Picking on the poor in the name of Christ

Christ of the Breadlines

Over the years I have heard some of my fellow Christians say truly awful things about the poor, the disabled and the needy. In one conversation a fellow Christian declared that the poor “deserve to be poor” and almost always cause their own problems. I have heard similar sentiments from other Christians that almost always make me want to wince in discomfort.

I have also heard fellow Christians (and Fox News) say repeatedly that most people on disability are able to work and are just lazy people who want to rely on the government. I’m sure if they knew firsthand how hard it is to get disability, how long it takes and how worthless and depressed many disabled people feel when unable to work, they might change their minds. If they went through it themselves or someone else in their immediate family needed those services, you can almost guarantee their opinion might change. I would say the same for other services for the poor, such as food stamps and Medicaid.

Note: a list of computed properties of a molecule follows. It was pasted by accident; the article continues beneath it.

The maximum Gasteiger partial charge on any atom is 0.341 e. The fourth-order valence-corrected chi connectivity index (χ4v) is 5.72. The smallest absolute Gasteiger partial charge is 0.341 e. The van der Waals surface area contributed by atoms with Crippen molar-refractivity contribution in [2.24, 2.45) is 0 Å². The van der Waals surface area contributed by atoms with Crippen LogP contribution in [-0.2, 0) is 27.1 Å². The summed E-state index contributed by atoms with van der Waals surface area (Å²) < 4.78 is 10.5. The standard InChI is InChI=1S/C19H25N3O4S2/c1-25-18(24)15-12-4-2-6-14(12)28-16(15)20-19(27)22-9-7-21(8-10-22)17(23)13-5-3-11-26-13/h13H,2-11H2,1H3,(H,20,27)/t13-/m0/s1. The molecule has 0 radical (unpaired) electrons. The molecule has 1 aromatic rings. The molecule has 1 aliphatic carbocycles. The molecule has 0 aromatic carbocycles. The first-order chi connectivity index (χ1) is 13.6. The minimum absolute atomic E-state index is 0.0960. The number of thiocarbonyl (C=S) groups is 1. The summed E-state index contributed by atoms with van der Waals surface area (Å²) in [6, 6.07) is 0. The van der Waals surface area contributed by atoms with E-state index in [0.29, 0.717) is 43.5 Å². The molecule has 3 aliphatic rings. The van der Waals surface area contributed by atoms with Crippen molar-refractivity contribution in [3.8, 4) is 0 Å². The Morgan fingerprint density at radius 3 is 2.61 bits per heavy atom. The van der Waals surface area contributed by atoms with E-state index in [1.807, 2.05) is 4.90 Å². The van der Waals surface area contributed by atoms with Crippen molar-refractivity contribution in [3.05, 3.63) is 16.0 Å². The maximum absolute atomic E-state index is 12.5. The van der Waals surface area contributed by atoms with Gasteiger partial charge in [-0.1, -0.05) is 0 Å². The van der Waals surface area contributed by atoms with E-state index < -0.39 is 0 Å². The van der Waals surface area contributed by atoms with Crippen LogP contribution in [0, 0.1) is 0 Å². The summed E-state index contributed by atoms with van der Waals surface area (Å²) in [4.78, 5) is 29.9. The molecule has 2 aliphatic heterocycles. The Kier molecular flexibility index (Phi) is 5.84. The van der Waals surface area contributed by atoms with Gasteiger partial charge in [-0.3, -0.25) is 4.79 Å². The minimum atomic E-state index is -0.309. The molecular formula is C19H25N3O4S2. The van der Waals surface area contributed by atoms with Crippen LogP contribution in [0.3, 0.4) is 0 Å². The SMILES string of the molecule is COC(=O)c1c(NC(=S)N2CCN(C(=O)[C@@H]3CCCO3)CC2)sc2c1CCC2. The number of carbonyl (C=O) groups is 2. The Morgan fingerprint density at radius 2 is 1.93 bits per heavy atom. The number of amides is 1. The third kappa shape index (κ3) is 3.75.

When I hear negative comments about the poor and disabled from anyone in the Christian community, I can’t help but think of these verses:

“He who oppresses the poor shows contempt for their Maker, but whoever is kind to the needy honors God.” Proverbs 14:31.

“If a man shuts his ears to the cry of the poor, he too will cry out and not be answered.” Proverbs 21:13

“Defend the cause of the weak and fatherless; maintain the rights of the poor and oppressed. Rescue the weak and needy; deliver them from the hand of the wicked.” Psalm 82:3-4

“Do not oppress the widow or the fatherless, the alien or the poor. In your hearts do not think evil of each other.” Zechariah 7:10 (The word “alien” in this also makes me think about our treatment of immigrants – legal or otherwise).

“Then the righteous will answer him, ‘Lord, when did we see you hungry and feed you, or thirsty and give you something to drink? When did we see you a stranger and invite you in, or needing clothes and clothe you? When did we see you sick or in prison and go to visit you?’ The King will reply, ‘I tell you the truth, whatever you did for one of the least of these brothers of mine, you did for me.’ Matthew 25:37-40